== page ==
Neurocritical care in adults with life-threatening neurological disease is a distinct discipline that has developed out of critical care medicine and neurology. This review considers whether it is time for such a specialized service to be developed in pediatrics.
Recent reports describe how some institutions and pediatric professional bodies have set about transferring the specialist neurocritical care experience in adults to pediatric practice. The issue, now, is whether such a development would improve pediatric healthcare, medical education and training in the newly defined field. Adult neurocritical care did not develop in a void. The historical influences were the polio epidemics and the investment in experimental neuroprotection. These traditions provided a foundation for success in recent clinical trials, patient outcomes and healthcare research. Pediatric neurocritical care does not have the equivalent parallels and track record in healthcare research. Size of practice and casemix is also significantly different, with one-third of potential beneficiaries of the new field having a primary medical, rather than neurological, disorder. Three types of development for pediatric neurocritical services are, therefore, suggested by the literature and the implications of these on cross-discipline staffing and education are discussed.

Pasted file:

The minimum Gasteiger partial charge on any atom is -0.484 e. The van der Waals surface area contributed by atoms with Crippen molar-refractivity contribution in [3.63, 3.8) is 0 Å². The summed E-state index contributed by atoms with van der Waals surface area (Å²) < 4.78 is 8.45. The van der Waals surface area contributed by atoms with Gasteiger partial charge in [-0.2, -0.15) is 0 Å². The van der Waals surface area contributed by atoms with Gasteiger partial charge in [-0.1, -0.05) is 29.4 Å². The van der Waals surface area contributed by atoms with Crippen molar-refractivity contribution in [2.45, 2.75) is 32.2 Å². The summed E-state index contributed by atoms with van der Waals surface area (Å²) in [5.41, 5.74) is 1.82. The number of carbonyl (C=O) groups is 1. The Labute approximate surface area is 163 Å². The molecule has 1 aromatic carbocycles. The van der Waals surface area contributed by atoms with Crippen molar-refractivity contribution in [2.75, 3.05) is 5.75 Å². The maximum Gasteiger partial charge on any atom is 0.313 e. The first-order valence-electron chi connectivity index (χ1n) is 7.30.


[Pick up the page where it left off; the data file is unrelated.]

Pediatric neurocritical care is the new frontier for pediatric critical care medicine and pediatric neurology. There is sufficient specialist interest and momentum for the development of a multidisciplinary collaboration that has the aim of improving patient care.
Department of Paediatrics, University of Cambridge School of Clinical Medicine, Cambridge, UK
Correspondence to Robert C Tasker, MB, MD, FRCP, University Senior Lecturer in Paediatrics, University of Cambridge School of Clinical Medicine, Department of Paediatrics, Box 116, Addenbrooke's Hospital, Hills Road, Cambridge CB2 2QQ, UK Tel: +44 1223 217360; e-mail: email@example.com